The Wagatha Christie case is a brief, exhilarating reminder of a bygone culture. But it’s worth casting our minds back to the height of WAGdom. At the 2006 Germany World Cup, the assorted wives and girlfriends of Britain’s top footballers spent much of the tournament lounging by a hotel pool in Baden-Baden, south west Germany. The staff, wary of paparazzi attempts to snap their high-profile guests, decided to put up screens to protect their privacy. But these weren’t just any guests, and when the WAGs learned what had happened, they demanded the barriers be removed immediately.
While their husbands were representing England on the pitch, the WAGs were busy representing the team in the British press. Newspapers back home were filled with carefully coordinated snaps of the players out with their partners, with just enough ‘leaked’ gossip to keep the column inches filled. Within a few weeks, Cheryl Cole, Victoria Beckham and Elen Rives were the darlings of Fleet Street, prancing around in England tops and designer handbags. This was the unapologetic modern British woman: bleached highlights and oversized sunglasses.
Stagflation, Brexit, partygate. These tabloid phrases have come to define moments in our nation’s history. In the Noughties, that word was WAG. Perhaps the biggest misconception of the WAG is that these young women were forced into the spotlight by the big, bad tabloids. But to argue that would be to trivialise the sheer effort these women put into becoming national slebs. They were totally complicit in their rise to fame, with their boozy shenanigans and ladette attitudes, crawling up from the Z-list status conferred on them by their partners’ careers. Labelled ‘hooligans with Visa cards’ by the Spanish press, they were snapped dancing on tables and going on £60,000 shopping sprees. Isn’t there something glorious, almost aspirational, about the whole thing? Working-class women, the stars of their own success story.
Fast forward 20 years and WAG is now a tired term of a bygone era. And feminism has progressed to such a degree that we no longer believe that wives and girlfriends of millionaire footballers are something to ogle, but are instead objects of pity. Sat on crushed velvet sofas twiddling their thumbs while their husbands earn vulgar amounts for not doing much more, our admiration for the WAG died around 2010.
Alas, this week, WAGs are back on the radar. The Wagatha Christie libel, fought between Colleen Rooney, wife of ex-England captain Wayne, and Rebekah Vardy, partner of Leicester City striker Jamie Vardy, has shown exactly what bored housewives get up to when left to their own devices. Vardy is accused of selling stories about Mrs Rooney and her husband’s teammates to the tabloids, for what Rooney’s lawyer described as a ‘pretty penny’.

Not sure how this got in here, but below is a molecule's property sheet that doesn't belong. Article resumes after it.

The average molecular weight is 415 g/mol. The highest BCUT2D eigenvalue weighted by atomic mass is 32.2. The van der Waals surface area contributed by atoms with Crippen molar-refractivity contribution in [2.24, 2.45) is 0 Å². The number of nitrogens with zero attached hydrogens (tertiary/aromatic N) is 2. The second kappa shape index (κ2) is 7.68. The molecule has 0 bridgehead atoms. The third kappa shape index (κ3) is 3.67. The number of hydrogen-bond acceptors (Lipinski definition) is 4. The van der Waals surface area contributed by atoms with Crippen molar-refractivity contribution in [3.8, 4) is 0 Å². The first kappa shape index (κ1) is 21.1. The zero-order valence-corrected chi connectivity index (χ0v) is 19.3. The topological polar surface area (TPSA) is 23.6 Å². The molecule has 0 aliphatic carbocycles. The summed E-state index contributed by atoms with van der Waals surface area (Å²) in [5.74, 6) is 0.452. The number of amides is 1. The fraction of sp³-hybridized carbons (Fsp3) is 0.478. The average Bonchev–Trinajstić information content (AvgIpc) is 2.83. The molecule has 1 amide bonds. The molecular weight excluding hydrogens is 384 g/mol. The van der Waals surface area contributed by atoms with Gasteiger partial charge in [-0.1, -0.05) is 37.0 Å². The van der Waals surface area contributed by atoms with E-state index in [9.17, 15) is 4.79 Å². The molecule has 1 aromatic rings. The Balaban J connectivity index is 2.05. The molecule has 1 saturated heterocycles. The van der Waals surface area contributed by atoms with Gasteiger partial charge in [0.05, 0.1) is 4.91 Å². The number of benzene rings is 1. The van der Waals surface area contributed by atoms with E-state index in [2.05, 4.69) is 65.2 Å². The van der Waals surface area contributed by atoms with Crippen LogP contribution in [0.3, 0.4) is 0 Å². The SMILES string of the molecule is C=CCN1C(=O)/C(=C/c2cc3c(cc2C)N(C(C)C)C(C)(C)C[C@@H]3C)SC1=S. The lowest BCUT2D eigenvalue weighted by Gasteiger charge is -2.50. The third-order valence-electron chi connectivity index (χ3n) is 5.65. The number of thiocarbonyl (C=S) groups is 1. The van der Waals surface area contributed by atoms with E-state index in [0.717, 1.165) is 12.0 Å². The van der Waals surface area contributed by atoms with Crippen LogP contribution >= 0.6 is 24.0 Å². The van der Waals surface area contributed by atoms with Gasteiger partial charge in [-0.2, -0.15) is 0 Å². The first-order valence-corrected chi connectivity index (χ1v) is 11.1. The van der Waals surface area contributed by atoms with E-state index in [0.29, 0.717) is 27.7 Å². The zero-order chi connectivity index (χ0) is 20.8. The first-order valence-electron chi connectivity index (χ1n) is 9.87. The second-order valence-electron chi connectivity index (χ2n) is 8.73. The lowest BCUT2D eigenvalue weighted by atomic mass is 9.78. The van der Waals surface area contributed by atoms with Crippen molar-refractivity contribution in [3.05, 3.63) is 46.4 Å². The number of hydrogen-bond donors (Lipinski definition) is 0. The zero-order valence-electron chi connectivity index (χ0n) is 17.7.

Evidence shown to the court suggests Vardy did so at least once. In one instance she texted her assistant – what exactly she needed assistance with remains a mystery – to leak a story to the Sun. That story concerned the footballer Danny Drinkwater, who spent a night in the cells for driving under the influence. ‘I want paying for this’, she barked, as if she didn’t already have enough money. Meanwhile, Colleen Rooney, sick of the constant intrusion into her life, set up her own investigation when she realised that stories from her private Instagram account were being leaked. By process of elimination, sending fake stories to her close personal contacts, Colleen discovered what she believed to be the source of the leak. In October 2019, she publicly announced ‘It’s……. Rebekah Vardy’s account.’
Where did it all go wrong for the English WAG? Their demise can partly be blamed on the fact that peak WAG occurred when there were only a handful of television channels. Most of us would have been lucky to have had one family computer and a dial-up internet connection. The iPhone hadn’t even been invented during that fateful 2006 World Cup. Footballers were national heroes because there wasn’t much else in terms of entertainment, so, by extension, we lapped up the spouses’ lives too.
They have now been usurped by a kind of superWAG. A breed of WAG unhitched from the responsibility of being a wife or girlfriend of someone more established. Just look across the Atlantic to the Kardashians – famous, too, for not very much – but who are more glamorous, more entertaining, and more rich than people like Rebekah Vardy could ever dream of being. They launched real, lasting careers from thin air, one-upping their English counterparts who faded from relevance as soon as the divorce settlements were finalised. ‘Influencer culture’ cut out the papers, allowing would-be celebs to polish their own scripted, brand-conscious lives without being subject to the capricious judgements of newspaper editors. And most Instagram influencers now wouldn’t be seen dead in a boozy slagging match in a rowdy pub. So much the pity.
The era of Heat magazine front covers is an anathema to the TikTok generation. And yet they, too, are enjoying the heady whiff of DKNY perfume and Smirnoff Ice – a cultural vodka shot of WAG nostalgia. As the lives of these once-famous women unfold in court, I can’t help but feel that we have committed a grave disservice to WAGs; abandoning them when they needed us most. Maybe, if we didn’t discard them like a spent lottery ticket, they wouldn’t be at each other’s throats in the High Court.
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